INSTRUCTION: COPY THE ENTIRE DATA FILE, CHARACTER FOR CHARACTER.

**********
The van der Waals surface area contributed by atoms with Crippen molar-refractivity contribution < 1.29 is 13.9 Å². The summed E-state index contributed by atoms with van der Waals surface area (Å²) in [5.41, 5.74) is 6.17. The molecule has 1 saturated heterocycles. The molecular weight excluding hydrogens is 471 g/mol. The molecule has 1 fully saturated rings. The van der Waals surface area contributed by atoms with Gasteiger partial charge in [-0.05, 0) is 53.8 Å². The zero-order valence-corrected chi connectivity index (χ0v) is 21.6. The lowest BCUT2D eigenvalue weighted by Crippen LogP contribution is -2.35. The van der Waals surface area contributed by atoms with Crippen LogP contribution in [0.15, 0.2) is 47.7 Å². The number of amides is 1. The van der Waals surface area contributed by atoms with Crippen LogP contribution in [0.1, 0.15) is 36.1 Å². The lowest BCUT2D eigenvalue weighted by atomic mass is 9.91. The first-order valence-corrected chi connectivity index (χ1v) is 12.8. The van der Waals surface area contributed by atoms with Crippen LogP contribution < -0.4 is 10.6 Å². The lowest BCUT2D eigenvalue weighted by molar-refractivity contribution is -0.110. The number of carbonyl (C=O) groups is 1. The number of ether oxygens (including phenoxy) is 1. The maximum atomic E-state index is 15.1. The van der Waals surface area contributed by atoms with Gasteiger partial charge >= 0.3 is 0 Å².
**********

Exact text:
The van der Waals surface area contributed by atoms with Crippen molar-refractivity contribution < 1.29 is 13.9 Å². The summed E-state index contributed by atoms with van der Waals surface area (Å²) in [5.41, 5.74) is 6.17. The molecule has 1 saturated heterocycles. The molecular weight excluding hydrogens is 471 g/mol. The molecule has 1 fully saturated rings. The van der Waals surface area contributed by atoms with Gasteiger partial charge in [-0.05, 0) is 53.8 Å². The zero-order valence-corrected chi connectivity index (χ0v) is 21.6. The lowest BCUT2D eigenvalue weighted by Crippen LogP contribution is -2.35. The van der Waals surface area contributed by atoms with Crippen LogP contribution in [0.15, 0.2) is 47.7 Å². The number of amides is 1. The van der Waals surface area contributed by atoms with Crippen LogP contribution in [0.1, 0.15) is 36.1 Å². The lowest BCUT2D eigenvalue weighted by atomic mass is 9.91. The first-order valence-corrected chi connectivity index (χ1v) is 12.8. The van der Waals surface area contributed by atoms with Crippen LogP contribution < -0.4 is 10.6 Å². The lowest BCUT2D eigenvalue weighted by molar-refractivity contribution is -0.110. The number of carbonyl (C=O) groups is 1. The number of ether oxygens (including phenoxy) is 1. The maximum atomic E-state index is 15.1. The van der Waals surface area contributed by atoms with Gasteiger partial charge >= 0.3 is 0 Å².